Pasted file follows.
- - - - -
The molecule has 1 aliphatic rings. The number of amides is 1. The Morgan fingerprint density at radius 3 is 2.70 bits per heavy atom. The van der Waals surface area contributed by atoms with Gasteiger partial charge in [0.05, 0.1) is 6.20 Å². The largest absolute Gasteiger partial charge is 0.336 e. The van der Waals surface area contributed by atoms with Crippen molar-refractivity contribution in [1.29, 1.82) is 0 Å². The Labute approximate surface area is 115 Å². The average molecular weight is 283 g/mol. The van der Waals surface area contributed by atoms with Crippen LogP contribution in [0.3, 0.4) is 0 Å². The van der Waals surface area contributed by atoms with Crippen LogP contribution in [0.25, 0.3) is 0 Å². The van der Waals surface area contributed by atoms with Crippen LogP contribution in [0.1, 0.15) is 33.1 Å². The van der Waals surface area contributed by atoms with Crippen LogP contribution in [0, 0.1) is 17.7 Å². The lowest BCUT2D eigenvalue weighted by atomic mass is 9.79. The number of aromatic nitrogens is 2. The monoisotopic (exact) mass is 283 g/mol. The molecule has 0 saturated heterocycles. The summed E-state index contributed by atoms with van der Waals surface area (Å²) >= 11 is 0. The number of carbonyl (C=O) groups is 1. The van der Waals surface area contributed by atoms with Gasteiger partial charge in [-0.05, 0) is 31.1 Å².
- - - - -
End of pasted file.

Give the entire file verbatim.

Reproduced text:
The molecule has 1 aliphatic rings. The number of amides is 1. The Morgan fingerprint density at radius 3 is 2.70 bits per heavy atom. The van der Waals surface area contributed by atoms with Gasteiger partial charge in [0.05, 0.1) is 6.20 Å². The largest absolute Gasteiger partial charge is 0.336 e. The van der Waals surface area contributed by atoms with Crippen molar-refractivity contribution in [1.29, 1.82) is 0 Å². The Labute approximate surface area is 115 Å². The average molecular weight is 283 g/mol. The van der Waals surface area contributed by atoms with Crippen LogP contribution in [0.3, 0.4) is 0 Å². The van der Waals surface area contributed by atoms with Crippen LogP contribution in [0.25, 0.3) is 0 Å². The van der Waals surface area contributed by atoms with Crippen LogP contribution in [0.1, 0.15) is 33.1 Å². The van der Waals surface area contributed by atoms with Crippen LogP contribution in [0, 0.1) is 17.7 Å². The lowest BCUT2D eigenvalue weighted by atomic mass is 9.79. The number of aromatic nitrogens is 2. The monoisotopic (exact) mass is 283 g/mol. The molecule has 0 saturated heterocycles. The summed E-state index contributed by atoms with van der Waals surface area (Å²) >= 11 is 0. The number of carbonyl (C=O) groups is 1. The van der Waals surface area contributed by atoms with Gasteiger partial charge in [-0.05, 0) is 31.1 Å².